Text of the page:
The 512 Streaker

A Streak - A commitment made to do something for 365 days straight. This blog is dedicated to documenting my experience of learning something by completing a streak.

I reached a 60-day commit streak without much hardship. How do you ask? Routine! As you can imagine, I had a lot of momentum the first couple of weeks with ideas for new projects and the ambition to delve into new languages. Most of the commits I am pushing day in and day out are tutorial work from Bucky from TheNewBoston. Easily the best java tutorial site there if you are looking to learn more about java. Even though I am a java programmer now, I still find these tutorials helpful. Some of the exercises last over several videos so I end up watching the first video and finishing it on my own without help.

I am also proud that I created my own personal site. Its is a static Github hosted page, so don't get crazy, but I was excited to incorporate one feature on the site. Since I was planning on doing a 365-day streak on Github, I wanted to showcase the progress on my site. So I ended up finding a nifty gem on Github called Githubchart that skims your account and creates a map SVG based on the data gathered. I can trigger it from the command line and place the resulting SVG in the site folder. I even edited the gem to use a custom color for defining the chart that matched with the scheme of my site. You can see it on my site or below:

As I outlined in my last coding post, I wanted to accomplish four major programming goals. During the first 60 days I was able to accomplish one. I raised two issues on Github. One with the gem I mentioned earlier because there was no way to incorporate this into a static page. The other was a deployment issue on an older application that I was fine tuning. Because of the age of the application I had to reach out to one of my mentors to find out why it was running fine locally, but not in production. The issue behind it was concerning outdated software that required an additional gem called "backports" that automatically update all gems in the .gemfile that are outdated.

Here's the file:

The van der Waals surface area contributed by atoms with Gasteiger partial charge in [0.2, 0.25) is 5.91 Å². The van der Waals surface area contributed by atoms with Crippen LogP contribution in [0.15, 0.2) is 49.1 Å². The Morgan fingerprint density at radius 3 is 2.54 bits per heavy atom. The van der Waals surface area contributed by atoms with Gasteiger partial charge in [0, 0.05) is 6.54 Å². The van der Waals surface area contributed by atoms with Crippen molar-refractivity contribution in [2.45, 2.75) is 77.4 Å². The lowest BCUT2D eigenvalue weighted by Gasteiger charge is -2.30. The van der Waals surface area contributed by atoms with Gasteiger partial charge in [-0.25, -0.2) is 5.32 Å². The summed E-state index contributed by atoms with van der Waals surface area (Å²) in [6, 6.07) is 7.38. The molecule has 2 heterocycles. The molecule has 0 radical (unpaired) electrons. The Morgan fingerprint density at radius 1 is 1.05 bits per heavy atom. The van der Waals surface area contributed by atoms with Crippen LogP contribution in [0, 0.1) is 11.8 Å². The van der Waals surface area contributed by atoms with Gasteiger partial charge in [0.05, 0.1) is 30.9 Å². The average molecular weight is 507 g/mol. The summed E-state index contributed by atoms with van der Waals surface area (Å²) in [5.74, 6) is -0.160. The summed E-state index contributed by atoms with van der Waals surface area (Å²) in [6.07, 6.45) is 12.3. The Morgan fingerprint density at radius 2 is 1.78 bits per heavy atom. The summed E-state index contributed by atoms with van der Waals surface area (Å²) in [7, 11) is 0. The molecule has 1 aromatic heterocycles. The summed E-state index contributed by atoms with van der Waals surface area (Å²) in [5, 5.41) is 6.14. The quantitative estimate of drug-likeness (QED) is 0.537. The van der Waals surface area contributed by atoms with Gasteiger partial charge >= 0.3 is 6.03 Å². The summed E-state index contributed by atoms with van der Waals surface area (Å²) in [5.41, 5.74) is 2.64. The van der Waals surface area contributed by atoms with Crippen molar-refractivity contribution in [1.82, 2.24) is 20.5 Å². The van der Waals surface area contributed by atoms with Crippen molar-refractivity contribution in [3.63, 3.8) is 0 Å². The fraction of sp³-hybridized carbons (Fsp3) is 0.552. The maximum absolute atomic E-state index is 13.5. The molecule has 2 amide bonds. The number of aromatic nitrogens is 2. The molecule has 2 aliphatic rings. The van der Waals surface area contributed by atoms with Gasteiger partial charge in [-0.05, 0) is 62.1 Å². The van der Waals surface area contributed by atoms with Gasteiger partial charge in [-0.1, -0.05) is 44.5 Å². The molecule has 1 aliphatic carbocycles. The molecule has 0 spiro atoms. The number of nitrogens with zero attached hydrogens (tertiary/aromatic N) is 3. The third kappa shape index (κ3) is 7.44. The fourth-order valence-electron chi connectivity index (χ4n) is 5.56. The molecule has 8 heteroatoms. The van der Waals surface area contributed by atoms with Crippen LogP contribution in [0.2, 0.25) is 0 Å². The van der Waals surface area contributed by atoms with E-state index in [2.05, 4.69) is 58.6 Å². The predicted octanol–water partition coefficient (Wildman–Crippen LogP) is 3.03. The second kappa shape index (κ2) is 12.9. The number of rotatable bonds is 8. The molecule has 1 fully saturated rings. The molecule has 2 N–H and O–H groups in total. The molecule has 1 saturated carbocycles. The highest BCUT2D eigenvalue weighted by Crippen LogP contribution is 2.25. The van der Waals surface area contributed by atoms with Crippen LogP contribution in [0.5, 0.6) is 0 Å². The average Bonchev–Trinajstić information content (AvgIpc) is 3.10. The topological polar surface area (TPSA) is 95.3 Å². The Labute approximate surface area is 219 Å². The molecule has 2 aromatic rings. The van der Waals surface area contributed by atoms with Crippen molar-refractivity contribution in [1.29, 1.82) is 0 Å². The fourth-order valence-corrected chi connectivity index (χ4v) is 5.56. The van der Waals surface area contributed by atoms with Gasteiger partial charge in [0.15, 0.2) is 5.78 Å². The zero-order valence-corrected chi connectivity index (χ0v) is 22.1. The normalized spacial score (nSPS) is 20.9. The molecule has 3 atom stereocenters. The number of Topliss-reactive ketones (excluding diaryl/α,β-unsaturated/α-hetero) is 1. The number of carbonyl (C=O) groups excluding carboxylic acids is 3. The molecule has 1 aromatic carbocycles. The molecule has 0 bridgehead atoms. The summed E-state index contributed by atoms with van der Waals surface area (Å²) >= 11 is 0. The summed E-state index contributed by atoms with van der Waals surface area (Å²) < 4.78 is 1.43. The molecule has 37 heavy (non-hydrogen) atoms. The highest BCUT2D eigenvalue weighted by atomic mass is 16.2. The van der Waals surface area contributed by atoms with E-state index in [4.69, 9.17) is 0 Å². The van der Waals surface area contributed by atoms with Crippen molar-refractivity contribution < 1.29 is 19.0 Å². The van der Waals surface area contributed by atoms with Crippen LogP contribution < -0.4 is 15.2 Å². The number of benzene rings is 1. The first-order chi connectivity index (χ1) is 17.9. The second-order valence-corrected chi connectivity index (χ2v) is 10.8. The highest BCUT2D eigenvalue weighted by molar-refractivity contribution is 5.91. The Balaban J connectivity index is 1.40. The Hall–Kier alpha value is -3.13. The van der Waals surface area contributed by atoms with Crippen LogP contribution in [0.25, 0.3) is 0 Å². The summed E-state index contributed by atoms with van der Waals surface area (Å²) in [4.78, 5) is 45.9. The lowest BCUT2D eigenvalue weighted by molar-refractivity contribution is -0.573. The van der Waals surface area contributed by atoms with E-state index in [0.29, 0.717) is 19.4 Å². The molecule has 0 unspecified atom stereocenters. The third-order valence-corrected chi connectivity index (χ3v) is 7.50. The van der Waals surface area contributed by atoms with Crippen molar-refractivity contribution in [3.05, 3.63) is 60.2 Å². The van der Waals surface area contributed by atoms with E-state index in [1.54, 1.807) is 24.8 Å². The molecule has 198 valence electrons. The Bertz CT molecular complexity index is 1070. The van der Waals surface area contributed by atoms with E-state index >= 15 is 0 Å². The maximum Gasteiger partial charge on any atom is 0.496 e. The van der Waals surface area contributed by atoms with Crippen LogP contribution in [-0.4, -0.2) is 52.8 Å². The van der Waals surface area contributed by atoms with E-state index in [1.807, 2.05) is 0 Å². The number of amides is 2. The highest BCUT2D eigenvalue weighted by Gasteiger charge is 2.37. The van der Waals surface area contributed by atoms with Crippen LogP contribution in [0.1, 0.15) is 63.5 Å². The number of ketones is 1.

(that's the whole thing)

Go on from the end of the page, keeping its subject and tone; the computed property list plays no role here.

One issue that I suffered with was my mapping project. I wanted to make a application that featured a map which had a JQuery .hover effect that showed the individual state flag within the boundaries of the state I was rolling over. Originally I was using a font state map which I used in a project called GoHuntGeo that tracked personal travel and granted the user points for how much they traveled. Check it out here! But this font style was not going to work because I could not locate it in the DOM, so pinpointing each state was not easy because each letter was mapped on top of the other and if I altered the elements themselves then the map orientation would be altered drastically. I ended up going with a map with the locations coded out individually. As you can see from the code on this, having individually mapped out states requires a lot more coding, so I am grateful to .... for taking the time to do this.

What really helped get all this done was creating deadlines for myself and prioritizing pushing code everyday. Most of the time I did it first thing in the morning. After a long days work as a programmer, the last thing I want to to do when I get home is fire up the computer and keep coding. So I would do my exercises in the morning. Sometimes, when I had time, I would do upwards of 10-20 Bucky tutorial exercises at once during the weekend, then push each exercise individually throughout the week. After a while it just became a part of my routine.

August 25, 2015 in #Coding_Streak | | | Share on Google+